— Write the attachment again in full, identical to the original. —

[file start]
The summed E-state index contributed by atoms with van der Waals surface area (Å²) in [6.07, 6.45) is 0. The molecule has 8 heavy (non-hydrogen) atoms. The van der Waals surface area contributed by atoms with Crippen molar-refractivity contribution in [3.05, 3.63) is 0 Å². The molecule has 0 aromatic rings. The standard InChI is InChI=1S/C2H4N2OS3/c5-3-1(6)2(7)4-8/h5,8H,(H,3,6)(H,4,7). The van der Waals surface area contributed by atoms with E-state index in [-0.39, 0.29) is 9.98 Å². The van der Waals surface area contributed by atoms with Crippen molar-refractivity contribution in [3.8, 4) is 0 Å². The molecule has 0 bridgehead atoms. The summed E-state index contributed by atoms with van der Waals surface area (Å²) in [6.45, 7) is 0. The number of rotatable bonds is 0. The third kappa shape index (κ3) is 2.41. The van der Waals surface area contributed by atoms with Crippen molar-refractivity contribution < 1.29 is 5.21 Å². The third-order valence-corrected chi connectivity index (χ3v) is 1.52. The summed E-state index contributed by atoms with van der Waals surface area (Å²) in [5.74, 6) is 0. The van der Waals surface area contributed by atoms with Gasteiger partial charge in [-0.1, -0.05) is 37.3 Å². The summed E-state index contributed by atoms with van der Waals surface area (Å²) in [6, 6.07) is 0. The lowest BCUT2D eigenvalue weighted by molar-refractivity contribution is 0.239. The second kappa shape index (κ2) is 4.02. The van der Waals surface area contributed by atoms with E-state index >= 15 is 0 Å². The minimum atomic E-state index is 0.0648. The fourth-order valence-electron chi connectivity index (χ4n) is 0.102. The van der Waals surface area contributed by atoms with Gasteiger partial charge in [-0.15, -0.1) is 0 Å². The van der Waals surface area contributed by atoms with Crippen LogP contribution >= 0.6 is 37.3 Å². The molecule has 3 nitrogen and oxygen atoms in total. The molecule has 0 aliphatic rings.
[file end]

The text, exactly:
The summed E-state index contributed by atoms with van der Waals surface area (Å²) in [6.07, 6.45) is 0. The molecule has 8 heavy (non-hydrogen) atoms. The van der Waals surface area contributed by atoms with Crippen molar-refractivity contribution in [3.05, 3.63) is 0 Å². The molecule has 0 aromatic rings. The standard InChI is InChI=1S/C2H4N2OS3/c5-3-1(6)2(7)4-8/h5,8H,(H,3,6)(H,4,7). The van der Waals surface area contributed by atoms with E-state index in [-0.39, 0.29) is 9.98 Å². The van der Waals surface area contributed by atoms with Crippen molar-refractivity contribution in [3.8, 4) is 0 Å². The molecule has 0 bridgehead atoms. The summed E-state index contributed by atoms with van der Waals surface area (Å²) in [6.45, 7) is 0. The number of rotatable bonds is 0. The third kappa shape index (κ3) is 2.41. The van der Waals surface area contributed by atoms with Crippen molar-refractivity contribution < 1.29 is 5.21 Å². The third-order valence-corrected chi connectivity index (χ3v) is 1.52. The summed E-state index contributed by atoms with van der Waals surface area (Å²) in [5.74, 6) is 0. The van der Waals surface area contributed by atoms with Gasteiger partial charge in [-0.1, -0.05) is 37.3 Å². The summed E-state index contributed by atoms with van der Waals surface area (Å²) in [6, 6.07) is 0. The lowest BCUT2D eigenvalue weighted by molar-refractivity contribution is 0.239. The second kappa shape index (κ2) is 4.02. The van der Waals surface area contributed by atoms with E-state index >= 15 is 0 Å². The minimum atomic E-state index is 0.0648. The fourth-order valence-electron chi connectivity index (χ4n) is 0.102. The van der Waals surface area contributed by atoms with Gasteiger partial charge in [-0.15, -0.1) is 0 Å². The van der Waals surface area contributed by atoms with Crippen LogP contribution >= 0.6 is 37.3 Å². The molecule has 3 nitrogen and oxygen atoms in total. The molecule has 0 aliphatic rings.